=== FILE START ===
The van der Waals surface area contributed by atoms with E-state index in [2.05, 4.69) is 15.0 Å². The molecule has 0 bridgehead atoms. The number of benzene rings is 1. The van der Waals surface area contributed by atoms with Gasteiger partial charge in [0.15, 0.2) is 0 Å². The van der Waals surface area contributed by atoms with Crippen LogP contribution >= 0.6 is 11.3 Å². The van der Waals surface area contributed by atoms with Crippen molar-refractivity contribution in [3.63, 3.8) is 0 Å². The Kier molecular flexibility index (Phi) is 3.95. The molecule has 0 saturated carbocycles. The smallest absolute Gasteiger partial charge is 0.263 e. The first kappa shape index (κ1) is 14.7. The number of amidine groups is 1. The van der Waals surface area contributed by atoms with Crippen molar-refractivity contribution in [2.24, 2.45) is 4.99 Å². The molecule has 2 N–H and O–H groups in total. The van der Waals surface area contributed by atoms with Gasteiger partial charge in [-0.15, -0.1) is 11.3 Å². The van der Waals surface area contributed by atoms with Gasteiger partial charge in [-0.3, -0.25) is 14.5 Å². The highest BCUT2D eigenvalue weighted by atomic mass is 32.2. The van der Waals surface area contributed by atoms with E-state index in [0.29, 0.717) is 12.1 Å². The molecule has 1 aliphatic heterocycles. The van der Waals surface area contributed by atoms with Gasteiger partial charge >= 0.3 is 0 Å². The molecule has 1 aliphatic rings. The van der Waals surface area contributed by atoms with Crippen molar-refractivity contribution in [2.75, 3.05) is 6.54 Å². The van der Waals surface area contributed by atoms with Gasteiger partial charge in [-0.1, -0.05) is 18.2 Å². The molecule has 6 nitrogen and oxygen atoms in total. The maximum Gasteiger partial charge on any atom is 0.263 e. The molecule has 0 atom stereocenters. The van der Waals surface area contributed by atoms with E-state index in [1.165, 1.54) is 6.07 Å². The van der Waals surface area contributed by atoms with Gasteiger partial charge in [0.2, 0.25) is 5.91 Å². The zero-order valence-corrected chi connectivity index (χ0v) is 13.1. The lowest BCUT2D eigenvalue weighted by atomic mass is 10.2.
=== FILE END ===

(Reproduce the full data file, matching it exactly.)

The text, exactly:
The van der Waals surface area contributed by atoms with E-state index in [2.05, 4.69) is 15.0 Å². The molecule has 0 bridgehead atoms. The number of benzene rings is 1. The van der Waals surface area contributed by atoms with Gasteiger partial charge in [0.15, 0.2) is 0 Å². The van der Waals surface area contributed by atoms with Crippen LogP contribution >= 0.6 is 11.3 Å². The van der Waals surface area contributed by atoms with Crippen molar-refractivity contribution in [3.63, 3.8) is 0 Å². The Kier molecular flexibility index (Phi) is 3.95. The molecule has 0 saturated carbocycles. The smallest absolute Gasteiger partial charge is 0.263 e. The first kappa shape index (κ1) is 14.7. The number of amidine groups is 1. The van der Waals surface area contributed by atoms with Crippen molar-refractivity contribution in [2.24, 2.45) is 4.99 Å². The molecule has 2 N–H and O–H groups in total. The van der Waals surface area contributed by atoms with Gasteiger partial charge in [-0.15, -0.1) is 11.3 Å². The van der Waals surface area contributed by atoms with Gasteiger partial charge in [-0.3, -0.25) is 14.5 Å². The highest BCUT2D eigenvalue weighted by atomic mass is 32.2. The van der Waals surface area contributed by atoms with E-state index in [0.29, 0.717) is 12.1 Å². The molecule has 1 aliphatic heterocycles. The van der Waals surface area contributed by atoms with Gasteiger partial charge >= 0.3 is 0 Å². The molecule has 1 aliphatic rings. The van der Waals surface area contributed by atoms with Crippen molar-refractivity contribution in [2.75, 3.05) is 6.54 Å². The van der Waals surface area contributed by atoms with Gasteiger partial charge in [-0.1, -0.05) is 18.2 Å². The molecule has 6 nitrogen and oxygen atoms in total. The maximum Gasteiger partial charge on any atom is 0.263 e. The molecule has 0 atom stereocenters. The van der Waals surface area contributed by atoms with E-state index in [1.165, 1.54) is 6.07 Å². The van der Waals surface area contributed by atoms with Gasteiger partial charge in [0.2, 0.25) is 5.91 Å². The zero-order valence-corrected chi connectivity index (χ0v) is 13.1. The lowest BCUT2D eigenvalue weighted by atomic mass is 10.2.